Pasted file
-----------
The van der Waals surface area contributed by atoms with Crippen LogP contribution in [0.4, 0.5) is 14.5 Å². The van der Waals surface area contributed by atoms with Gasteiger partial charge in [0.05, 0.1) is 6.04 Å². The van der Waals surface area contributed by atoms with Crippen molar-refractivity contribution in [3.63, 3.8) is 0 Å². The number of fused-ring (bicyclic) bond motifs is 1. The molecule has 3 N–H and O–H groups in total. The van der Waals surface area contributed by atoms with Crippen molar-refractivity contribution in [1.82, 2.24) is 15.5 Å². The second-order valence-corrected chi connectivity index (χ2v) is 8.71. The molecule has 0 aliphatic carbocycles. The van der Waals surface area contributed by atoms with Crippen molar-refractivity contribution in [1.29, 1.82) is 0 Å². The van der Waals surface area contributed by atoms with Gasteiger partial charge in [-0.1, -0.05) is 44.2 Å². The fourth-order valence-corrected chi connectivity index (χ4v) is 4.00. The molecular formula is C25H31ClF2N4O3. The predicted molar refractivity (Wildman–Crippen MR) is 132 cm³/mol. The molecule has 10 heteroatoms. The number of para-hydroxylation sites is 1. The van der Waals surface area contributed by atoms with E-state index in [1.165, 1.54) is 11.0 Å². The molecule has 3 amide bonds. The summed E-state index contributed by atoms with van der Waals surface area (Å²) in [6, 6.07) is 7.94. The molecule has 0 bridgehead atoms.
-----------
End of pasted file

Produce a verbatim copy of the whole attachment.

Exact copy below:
The van der Waals surface area contributed by atoms with Crippen LogP contribution in [0.4, 0.5) is 14.5 Å². The van der Waals surface area contributed by atoms with Gasteiger partial charge in [0.05, 0.1) is 6.04 Å². The van der Waals surface area contributed by atoms with Crippen molar-refractivity contribution in [3.63, 3.8) is 0 Å². The number of fused-ring (bicyclic) bond motifs is 1. The molecule has 3 N–H and O–H groups in total. The van der Waals surface area contributed by atoms with Crippen molar-refractivity contribution in [1.82, 2.24) is 15.5 Å². The second-order valence-corrected chi connectivity index (χ2v) is 8.71. The molecule has 0 aliphatic carbocycles. The van der Waals surface area contributed by atoms with Crippen molar-refractivity contribution in [1.29, 1.82) is 0 Å². The van der Waals surface area contributed by atoms with Gasteiger partial charge in [-0.1, -0.05) is 44.2 Å². The fourth-order valence-corrected chi connectivity index (χ4v) is 4.00. The molecular formula is C25H31ClF2N4O3. The predicted molar refractivity (Wildman–Crippen MR) is 132 cm³/mol. The molecule has 10 heteroatoms. The number of para-hydroxylation sites is 1. The van der Waals surface area contributed by atoms with E-state index in [1.165, 1.54) is 11.0 Å². The molecule has 3 amide bonds. The summed E-state index contributed by atoms with van der Waals surface area (Å²) in [6, 6.07) is 7.94. The molecule has 0 bridgehead atoms.